Covid jab safe for asthma patients, but care needed with biologics

3 minute read

New COVID-19 advice has been added to the updated Asthma Handbook, including drug and vaccine timing.

Asthma and allergic rhinitis patients are safe to have the COVID-19 vaccination, regardless of medication use or the condition’s severity, according to new expert guidelines.

The National Asthma Council Australia just updated its Australian Asthma Handbook to guide GPs managing patients through this year’s flu and COVID-19 vaccine rollouts.

Professor Nick Zwar, chair of the guidelines committee, said that asthma patients should continue taking their medicines as usual before and after the jab, and should seek to get vaccinated against the coronavirus as soon as possible.

Asthma patients using monoclonal antibodies also had no need to fear, according to Professor Zwar and colleagues.

Despite initial concerns from abroad, experts now believe that the therapies do not interfere with the COVID-19 vaccine.

Nevertheless, Professor Zwar said that while drugs such as dupilumab, omalizumab, benralizumab and mepolizumab don’t suppress the immune system, it’s preferable not to administer a biologic and the vaccine on the same day.

This is so that side effects can be more easily disentangled.

Just like other inoculations, precautions are needed for those with severe allergies or who have had anaphylaxis, he added. Clinicians should also be alert to allergic reactions to either the vaccine or its components after the first dose.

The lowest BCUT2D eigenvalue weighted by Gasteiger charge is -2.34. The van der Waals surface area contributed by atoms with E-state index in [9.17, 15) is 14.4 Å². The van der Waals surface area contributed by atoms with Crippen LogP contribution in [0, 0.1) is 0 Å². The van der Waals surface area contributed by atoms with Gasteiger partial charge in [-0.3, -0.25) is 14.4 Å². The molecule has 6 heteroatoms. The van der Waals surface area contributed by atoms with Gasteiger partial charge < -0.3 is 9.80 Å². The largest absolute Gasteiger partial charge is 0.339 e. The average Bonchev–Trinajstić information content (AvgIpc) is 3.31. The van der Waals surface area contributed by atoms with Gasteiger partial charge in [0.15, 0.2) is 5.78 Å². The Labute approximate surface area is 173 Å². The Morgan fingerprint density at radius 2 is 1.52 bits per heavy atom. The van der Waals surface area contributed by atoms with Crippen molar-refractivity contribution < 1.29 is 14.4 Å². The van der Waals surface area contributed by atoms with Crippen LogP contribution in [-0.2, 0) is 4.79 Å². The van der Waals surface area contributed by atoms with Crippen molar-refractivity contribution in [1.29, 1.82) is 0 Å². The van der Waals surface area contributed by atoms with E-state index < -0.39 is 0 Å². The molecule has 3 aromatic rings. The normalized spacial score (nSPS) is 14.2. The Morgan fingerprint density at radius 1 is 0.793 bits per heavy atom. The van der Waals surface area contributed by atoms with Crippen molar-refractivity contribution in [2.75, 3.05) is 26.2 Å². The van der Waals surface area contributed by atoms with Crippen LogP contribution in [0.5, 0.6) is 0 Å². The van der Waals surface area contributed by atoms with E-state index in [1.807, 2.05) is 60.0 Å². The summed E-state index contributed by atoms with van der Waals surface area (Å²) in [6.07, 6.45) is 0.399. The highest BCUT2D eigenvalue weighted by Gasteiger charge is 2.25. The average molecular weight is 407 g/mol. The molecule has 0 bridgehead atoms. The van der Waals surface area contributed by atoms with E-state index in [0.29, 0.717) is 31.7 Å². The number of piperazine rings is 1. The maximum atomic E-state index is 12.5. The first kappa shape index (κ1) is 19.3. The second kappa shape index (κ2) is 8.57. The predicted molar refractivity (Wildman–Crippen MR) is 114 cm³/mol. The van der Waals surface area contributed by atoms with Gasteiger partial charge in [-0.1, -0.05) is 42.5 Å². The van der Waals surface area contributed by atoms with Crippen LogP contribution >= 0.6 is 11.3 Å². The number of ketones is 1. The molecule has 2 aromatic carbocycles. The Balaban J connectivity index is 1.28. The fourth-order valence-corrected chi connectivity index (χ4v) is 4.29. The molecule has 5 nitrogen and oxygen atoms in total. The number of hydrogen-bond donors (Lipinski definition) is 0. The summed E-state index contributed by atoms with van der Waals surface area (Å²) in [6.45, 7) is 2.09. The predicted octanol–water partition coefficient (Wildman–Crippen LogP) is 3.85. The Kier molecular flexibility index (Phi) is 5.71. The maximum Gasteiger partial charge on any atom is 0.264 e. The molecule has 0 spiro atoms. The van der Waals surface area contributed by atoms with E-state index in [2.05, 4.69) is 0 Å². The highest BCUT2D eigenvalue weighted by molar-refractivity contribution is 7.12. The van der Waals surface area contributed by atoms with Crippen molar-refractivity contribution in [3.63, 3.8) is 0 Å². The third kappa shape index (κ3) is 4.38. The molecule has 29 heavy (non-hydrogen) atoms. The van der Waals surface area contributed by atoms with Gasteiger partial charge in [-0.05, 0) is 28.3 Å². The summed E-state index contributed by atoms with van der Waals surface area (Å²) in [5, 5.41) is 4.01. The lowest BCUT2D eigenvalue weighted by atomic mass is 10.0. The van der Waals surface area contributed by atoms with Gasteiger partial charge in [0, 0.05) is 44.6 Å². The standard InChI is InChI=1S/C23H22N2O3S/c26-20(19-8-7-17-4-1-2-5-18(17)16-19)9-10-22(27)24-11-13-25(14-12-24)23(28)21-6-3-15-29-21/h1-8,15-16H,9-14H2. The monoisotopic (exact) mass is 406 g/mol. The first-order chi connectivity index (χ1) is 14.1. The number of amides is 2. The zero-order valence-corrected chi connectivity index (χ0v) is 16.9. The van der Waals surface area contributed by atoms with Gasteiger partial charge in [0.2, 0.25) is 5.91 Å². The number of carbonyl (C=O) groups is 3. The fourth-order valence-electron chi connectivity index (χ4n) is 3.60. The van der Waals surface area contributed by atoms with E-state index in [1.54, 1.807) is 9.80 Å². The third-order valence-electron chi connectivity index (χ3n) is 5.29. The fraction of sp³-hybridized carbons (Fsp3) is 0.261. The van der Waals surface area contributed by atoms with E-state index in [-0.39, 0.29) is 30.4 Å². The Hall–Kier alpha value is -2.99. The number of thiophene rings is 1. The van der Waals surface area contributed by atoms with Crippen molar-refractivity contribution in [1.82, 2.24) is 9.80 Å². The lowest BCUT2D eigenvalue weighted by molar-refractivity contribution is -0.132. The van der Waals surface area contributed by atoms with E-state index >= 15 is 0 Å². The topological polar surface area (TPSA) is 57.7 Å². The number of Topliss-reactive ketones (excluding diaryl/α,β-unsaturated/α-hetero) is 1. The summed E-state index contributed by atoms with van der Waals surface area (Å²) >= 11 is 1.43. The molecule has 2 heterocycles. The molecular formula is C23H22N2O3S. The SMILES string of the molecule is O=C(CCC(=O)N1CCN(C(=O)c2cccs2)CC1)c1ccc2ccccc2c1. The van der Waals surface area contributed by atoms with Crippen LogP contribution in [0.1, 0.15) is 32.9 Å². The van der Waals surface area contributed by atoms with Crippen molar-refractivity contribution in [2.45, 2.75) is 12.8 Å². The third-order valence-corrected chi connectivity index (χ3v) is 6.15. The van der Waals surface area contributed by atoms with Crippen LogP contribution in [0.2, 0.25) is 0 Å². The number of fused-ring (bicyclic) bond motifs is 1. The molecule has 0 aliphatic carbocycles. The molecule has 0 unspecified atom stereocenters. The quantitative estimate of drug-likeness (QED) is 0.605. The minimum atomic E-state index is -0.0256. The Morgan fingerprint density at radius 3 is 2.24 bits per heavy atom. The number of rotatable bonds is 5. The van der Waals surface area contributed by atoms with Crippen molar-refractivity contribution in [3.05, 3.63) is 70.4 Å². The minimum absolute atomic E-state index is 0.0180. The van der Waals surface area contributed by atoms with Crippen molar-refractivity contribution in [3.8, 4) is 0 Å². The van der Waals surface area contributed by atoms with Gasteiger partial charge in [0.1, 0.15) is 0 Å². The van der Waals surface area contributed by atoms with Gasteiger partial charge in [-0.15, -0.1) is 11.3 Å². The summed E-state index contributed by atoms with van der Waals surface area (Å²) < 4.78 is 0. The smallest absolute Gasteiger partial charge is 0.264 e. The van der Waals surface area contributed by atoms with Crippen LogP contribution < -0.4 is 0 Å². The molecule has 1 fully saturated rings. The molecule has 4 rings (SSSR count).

In Australia, patients with mild or moderate asthma are not prioritised in the queue for inoculation. As a result, they need to speak to their GP about how to time both the flu and COVID-19 vaccinations.

Those with chronic lung disease, such as severe asthma, should be eligible for the phase 1b rollout, Professor Zwar noted.

While the GP-led phase of the vaccination schedule has now begun, many clinics have complained about not receiving, or receiving only a small number of COVID-19 jabs. With the National Immunisation Program rollout of the flu vaccine pegged to start in April, patients may be offered the flu vaccine first.

The separate vaccines should be given at least 14 days apart, according to health authorities.

The Department of Health currently advises people in phase 1a to take their COVID-19 jab as soon as possible, and then get their influenza vaccine after the appropriate delay.

Conversely, those who can’t access the COVID-19 vaccination immediately should prioritise the influenza jab, followed by the COVID-19 vaccine when possible.

The updated guidelines also recommend patients continue taking their preventer during the pandemic, as this reduces the risk of severe flare-ups triggered by viral respiratory infections.

“For patients using inhaled corticosteroid-containing medicines (regular preventers, as-needed combination relievers, or maintenance-and-reliever therapy), reassure them that these should be continued and that they reduce their risk of severe asthma flare-ups,” said the guidelines.

Now is a good time to ensure that patients have a current, written asthma action plan and that they understand and have the necessary medication, it continues.

The guidelines warn against using spirometry or peak expiratory flow on patients with symptoms of COVID-19 or another viral illness, have a fever or an escalating acute respiratory condition.

Nebulisers should also be avoided if possible.

The Australian Technical Advisory Group on Immunisation (ATAGI) has provided advice on timing the influenza and COVID-19 vaccines which you can read here.

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